Top Things to Do in Seville, Spain
Seville, the pearl of Spain’s Andalusia region, is brimming with Spanish culture. This heritage is infused with Moorish influence, evident in the stunning tiled mosaics and architecture all over the city. Seville feels undeniably Spanish, as many traditions the country is known for; flamenco, bullfighting, and tapas are cherished in this city. In this list, you’ll find the top seven things to do and see when you visit Seville.
For the epitome of grand Moorish-inspired architecture in Seville, look no further than the Real Alcázar. This sprawling palace complex is the official residence of the Spanish royal family and it’s open for visitors. You can tour the buildings inside and marvel at the intricately detailed walls and ceilings or relax in one of the courtyards. Due to all the crowds though, you might find the massive gardens behind the palace more peaceful.
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Cathedral de Sevilla
The Cathedral, like the Real Alcázar, is a UNESCO World Heritage site. It’s also the largest cathedral in the world, with over 80 different chapels. It stands on the site of a former mosque, and construction on the cathedral began in 1401. Waiting to get in can be a hassle, but once you do, you can spend hours wandering around gazing at the historical and religious artifacts. The Cathedral is also famous for being the final resting place of Christopher Columbus.
The Giralda Bell Tower is the only remaining structure from the mosque that once stood where the Cathedral de Sevilla is now. Entrance to the cathedral and the tower are sold separately, but you can purchase a joint ticket to save money and cut down on waiting times. The Giralda is obviously one of the best places in the city to catch a bird’s eye view of Seville.
In addition, those who dread climbing up stairs in tall bell towers are in luck – the trek to the top is via ramps. It was apparently constructed this way to allow horses to move up and down the tower so that accessing the bells every day for calls to prayer weren’t so strenuous.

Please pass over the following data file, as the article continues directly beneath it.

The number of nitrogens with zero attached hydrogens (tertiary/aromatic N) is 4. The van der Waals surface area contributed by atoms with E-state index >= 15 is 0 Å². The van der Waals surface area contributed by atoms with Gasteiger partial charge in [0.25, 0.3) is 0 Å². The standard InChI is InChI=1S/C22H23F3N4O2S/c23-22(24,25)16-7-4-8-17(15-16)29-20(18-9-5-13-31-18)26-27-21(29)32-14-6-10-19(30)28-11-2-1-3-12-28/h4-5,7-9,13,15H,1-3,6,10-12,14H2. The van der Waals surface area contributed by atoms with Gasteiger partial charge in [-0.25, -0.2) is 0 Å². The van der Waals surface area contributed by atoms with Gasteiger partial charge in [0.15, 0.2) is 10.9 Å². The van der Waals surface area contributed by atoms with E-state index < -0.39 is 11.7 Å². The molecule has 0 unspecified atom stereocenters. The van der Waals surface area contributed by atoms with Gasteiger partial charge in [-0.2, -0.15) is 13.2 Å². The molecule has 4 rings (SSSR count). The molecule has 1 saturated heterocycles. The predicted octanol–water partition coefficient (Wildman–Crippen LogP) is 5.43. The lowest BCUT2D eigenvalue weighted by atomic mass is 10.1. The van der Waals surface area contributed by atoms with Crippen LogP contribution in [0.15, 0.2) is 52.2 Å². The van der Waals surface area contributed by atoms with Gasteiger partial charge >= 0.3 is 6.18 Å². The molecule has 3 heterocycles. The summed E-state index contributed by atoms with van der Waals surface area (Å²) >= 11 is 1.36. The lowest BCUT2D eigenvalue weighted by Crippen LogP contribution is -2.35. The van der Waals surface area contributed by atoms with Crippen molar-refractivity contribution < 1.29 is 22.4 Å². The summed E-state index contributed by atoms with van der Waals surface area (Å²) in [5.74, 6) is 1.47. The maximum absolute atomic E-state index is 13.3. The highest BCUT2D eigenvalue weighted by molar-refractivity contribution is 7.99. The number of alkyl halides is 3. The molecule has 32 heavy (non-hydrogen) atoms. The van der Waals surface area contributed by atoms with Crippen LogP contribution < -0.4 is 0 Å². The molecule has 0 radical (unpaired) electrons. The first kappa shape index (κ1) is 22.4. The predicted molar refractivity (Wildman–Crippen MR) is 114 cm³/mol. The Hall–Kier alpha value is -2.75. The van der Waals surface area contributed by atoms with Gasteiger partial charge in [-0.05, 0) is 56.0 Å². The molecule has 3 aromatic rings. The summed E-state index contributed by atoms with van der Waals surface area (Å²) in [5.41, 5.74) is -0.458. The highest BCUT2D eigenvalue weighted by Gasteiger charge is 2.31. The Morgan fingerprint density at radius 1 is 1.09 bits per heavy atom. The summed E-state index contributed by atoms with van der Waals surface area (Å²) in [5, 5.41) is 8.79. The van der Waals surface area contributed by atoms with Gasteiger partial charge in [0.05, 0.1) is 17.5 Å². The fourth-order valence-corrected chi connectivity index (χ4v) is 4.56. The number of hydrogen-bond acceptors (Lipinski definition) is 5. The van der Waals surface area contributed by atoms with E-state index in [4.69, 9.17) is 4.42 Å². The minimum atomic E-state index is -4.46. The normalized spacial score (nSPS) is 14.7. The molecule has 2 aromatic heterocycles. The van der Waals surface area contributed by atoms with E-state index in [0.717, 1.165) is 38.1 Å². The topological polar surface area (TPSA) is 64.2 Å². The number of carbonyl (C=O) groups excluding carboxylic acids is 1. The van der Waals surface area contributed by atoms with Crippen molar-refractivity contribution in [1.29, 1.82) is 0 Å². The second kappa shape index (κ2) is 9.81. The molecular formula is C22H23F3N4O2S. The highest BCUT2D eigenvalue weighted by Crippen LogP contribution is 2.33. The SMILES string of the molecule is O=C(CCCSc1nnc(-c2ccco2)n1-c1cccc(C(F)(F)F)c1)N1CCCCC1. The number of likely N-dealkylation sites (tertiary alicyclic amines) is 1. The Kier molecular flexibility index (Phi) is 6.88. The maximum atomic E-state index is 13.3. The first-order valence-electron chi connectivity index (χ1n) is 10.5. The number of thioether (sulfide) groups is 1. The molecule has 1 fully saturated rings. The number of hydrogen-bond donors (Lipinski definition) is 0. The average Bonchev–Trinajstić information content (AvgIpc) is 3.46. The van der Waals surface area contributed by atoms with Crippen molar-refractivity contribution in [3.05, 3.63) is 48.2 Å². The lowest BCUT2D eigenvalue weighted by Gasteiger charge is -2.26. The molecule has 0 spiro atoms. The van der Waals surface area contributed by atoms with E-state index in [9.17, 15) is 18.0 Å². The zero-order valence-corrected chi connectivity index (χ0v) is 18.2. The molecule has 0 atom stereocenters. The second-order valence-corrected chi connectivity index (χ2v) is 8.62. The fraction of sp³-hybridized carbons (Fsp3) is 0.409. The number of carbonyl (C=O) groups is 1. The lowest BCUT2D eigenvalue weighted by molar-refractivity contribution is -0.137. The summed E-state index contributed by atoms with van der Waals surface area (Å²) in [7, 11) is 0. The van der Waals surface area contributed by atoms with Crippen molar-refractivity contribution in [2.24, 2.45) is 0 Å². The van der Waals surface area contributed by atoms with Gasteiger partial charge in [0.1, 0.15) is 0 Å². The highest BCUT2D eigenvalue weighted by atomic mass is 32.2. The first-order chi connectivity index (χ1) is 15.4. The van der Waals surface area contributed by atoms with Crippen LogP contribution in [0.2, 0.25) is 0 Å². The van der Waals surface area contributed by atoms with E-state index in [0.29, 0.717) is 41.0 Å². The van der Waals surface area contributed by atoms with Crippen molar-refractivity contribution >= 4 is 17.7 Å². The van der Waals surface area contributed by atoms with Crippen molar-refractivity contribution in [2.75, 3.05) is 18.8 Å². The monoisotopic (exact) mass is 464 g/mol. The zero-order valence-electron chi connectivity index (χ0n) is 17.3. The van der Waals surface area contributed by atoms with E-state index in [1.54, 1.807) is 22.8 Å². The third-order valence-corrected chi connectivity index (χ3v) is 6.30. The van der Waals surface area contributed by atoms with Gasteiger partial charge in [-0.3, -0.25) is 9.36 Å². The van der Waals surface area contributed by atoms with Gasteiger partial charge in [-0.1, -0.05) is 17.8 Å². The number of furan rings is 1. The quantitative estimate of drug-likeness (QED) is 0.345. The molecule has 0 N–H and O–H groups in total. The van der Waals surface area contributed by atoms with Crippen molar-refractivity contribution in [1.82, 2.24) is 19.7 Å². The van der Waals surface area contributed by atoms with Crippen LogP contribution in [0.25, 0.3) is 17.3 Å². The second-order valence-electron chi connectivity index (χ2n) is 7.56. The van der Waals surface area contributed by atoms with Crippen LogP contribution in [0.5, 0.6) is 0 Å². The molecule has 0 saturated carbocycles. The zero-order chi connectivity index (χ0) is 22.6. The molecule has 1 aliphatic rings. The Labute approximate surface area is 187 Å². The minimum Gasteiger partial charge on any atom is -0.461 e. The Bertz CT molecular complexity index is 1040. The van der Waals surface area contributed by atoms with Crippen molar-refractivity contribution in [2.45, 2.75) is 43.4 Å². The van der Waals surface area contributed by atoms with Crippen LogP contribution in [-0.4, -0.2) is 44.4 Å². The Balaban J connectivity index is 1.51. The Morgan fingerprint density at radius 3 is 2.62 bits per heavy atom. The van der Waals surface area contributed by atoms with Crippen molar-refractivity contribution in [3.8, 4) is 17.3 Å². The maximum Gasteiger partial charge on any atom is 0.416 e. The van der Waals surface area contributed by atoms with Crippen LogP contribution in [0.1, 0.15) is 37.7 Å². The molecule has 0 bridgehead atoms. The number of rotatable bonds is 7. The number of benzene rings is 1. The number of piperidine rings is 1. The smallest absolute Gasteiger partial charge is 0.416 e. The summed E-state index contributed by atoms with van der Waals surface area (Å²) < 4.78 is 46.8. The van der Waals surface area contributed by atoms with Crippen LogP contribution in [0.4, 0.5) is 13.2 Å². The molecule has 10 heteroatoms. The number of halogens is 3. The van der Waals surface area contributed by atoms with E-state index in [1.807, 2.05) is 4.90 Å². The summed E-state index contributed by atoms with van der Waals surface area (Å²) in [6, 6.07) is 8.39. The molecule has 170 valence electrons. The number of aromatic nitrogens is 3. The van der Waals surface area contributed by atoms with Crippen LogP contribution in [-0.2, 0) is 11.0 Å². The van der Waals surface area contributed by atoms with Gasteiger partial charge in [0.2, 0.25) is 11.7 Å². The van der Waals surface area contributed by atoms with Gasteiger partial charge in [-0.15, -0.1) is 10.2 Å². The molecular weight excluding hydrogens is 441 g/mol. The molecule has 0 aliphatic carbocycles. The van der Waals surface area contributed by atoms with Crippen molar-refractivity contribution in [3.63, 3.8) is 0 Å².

Plaza de España
The Plaza in the heart of Seville is easily one of the most recognizable symbols of the city. A sprawling square buffeted by an ornate, circular palace is open for visitors to meander around. You can also take a paddle boat on the small pond in the center.
The Plaza de España was constructed in 1929 for the Ibero-American Exposition and houses administrative buildings today. Walking along the bottom of the curved palace you can see mosaics depicting each province of Spain. Apart from Real Alcázar, it’s easily one of the best places to take photos in Seville.
Maria Luisa Park
Plaza de España is technically situated inside the enormous Maria Luisa Park. You could spend an entire afternoon walking down the park’s wide paths or relaxing near one of the many fountains. The park has several spots to explore, from its gardens to the Plaza de América, where two of Seville’s notable museums are located. Strolling through both Maria Luisa Park and the Plaza de España you can quickly lose track of time!
Plaza de Toros
Bullfighting is a time-honored tradition in Spain, especially in Seville. While there’s controversy over the continued practice, a tour of the Plaza de Toros is worthwhile to learn the history behind bullfighting. On the guided tour, you move through the small museum containing bullfighting artifacts and artwork depicting famous fighters. Then you get to see the arena from the stands and learn about the bullfighting performances in modern culture. The tour fills up quickly, so it’s best to book ahead if you can.
The Triana neighborhood sits on the left bank of the Guadalquivir and is home to Seville’s flamenco scene. Many of Seville’s most famous bullfighters have come from Triana as well. The quarter is a bedrock of traditional Sevillian culture, where you can find old-style tapas bars and buildings covered in the city’s distinctive ceramics. Triana is also home to the bustling market, Mercado de Triana.
Final Thoughts on Seville
Seville is a gorgeous city in the heart of Andalusia, with so much to explore. The city’s distinctive heritage makes it a vibrant testament to Spanish culture. If you haven’t been already, then Seville should be your next travel destination.